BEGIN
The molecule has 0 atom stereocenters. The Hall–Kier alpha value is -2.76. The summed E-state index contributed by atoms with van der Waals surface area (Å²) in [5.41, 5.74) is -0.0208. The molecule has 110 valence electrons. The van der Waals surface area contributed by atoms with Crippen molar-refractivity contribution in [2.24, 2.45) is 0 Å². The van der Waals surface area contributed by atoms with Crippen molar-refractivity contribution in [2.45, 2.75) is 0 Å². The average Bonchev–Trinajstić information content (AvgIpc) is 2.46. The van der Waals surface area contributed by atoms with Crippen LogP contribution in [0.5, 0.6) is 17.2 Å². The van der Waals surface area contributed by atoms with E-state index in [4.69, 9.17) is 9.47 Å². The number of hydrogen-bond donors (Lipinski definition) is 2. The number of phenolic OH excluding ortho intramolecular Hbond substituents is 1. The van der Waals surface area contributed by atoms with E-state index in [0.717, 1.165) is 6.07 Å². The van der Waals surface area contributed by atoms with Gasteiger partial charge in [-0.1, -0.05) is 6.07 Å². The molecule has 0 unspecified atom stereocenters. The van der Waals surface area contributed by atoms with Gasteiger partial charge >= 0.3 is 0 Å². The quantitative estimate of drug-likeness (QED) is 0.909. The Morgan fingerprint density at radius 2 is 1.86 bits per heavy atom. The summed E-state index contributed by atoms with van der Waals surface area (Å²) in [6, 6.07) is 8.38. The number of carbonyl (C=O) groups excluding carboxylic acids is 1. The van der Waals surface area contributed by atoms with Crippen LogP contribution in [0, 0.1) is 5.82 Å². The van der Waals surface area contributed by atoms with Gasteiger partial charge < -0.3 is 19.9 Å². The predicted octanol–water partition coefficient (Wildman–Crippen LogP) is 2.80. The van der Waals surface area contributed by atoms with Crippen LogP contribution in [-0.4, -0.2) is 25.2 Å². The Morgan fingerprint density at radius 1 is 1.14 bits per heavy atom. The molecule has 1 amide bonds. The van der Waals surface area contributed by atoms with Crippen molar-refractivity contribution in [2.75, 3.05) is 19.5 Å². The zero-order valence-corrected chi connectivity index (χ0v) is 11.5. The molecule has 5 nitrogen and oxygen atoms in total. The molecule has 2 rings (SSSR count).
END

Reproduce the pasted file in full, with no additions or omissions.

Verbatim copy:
The molecule has 0 atom stereocenters. The Hall–Kier alpha value is -2.76. The summed E-state index contributed by atoms with van der Waals surface area (Å²) in [5.41, 5.74) is -0.0208. The molecule has 110 valence electrons. The van der Waals surface area contributed by atoms with Crippen molar-refractivity contribution in [2.24, 2.45) is 0 Å². The van der Waals surface area contributed by atoms with Crippen molar-refractivity contribution in [2.45, 2.75) is 0 Å². The average Bonchev–Trinajstić information content (AvgIpc) is 2.46. The van der Waals surface area contributed by atoms with Crippen LogP contribution in [0.5, 0.6) is 17.2 Å². The van der Waals surface area contributed by atoms with E-state index in [4.69, 9.17) is 9.47 Å². The number of hydrogen-bond donors (Lipinski definition) is 2. The number of phenolic OH excluding ortho intramolecular Hbond substituents is 1. The van der Waals surface area contributed by atoms with E-state index in [0.717, 1.165) is 6.07 Å². The van der Waals surface area contributed by atoms with Gasteiger partial charge in [-0.1, -0.05) is 6.07 Å². The molecule has 0 unspecified atom stereocenters. The van der Waals surface area contributed by atoms with Gasteiger partial charge >= 0.3 is 0 Å². The quantitative estimate of drug-likeness (QED) is 0.909. The Morgan fingerprint density at radius 2 is 1.86 bits per heavy atom. The summed E-state index contributed by atoms with van der Waals surface area (Å²) in [6, 6.07) is 8.38. The number of carbonyl (C=O) groups excluding carboxylic acids is 1. The van der Waals surface area contributed by atoms with Crippen LogP contribution in [0, 0.1) is 5.82 Å². The van der Waals surface area contributed by atoms with Gasteiger partial charge < -0.3 is 19.9 Å². The predicted octanol–water partition coefficient (Wildman–Crippen LogP) is 2.80. The van der Waals surface area contributed by atoms with Crippen LogP contribution in [-0.4, -0.2) is 25.2 Å². The Morgan fingerprint density at radius 1 is 1.14 bits per heavy atom. The molecule has 1 amide bonds. The van der Waals surface area contributed by atoms with Crippen molar-refractivity contribution in [2.75, 3.05) is 19.5 Å². The zero-order valence-corrected chi connectivity index (χ0v) is 11.5. The molecule has 5 nitrogen and oxygen atoms in total. The molecule has 2 rings (SSSR count).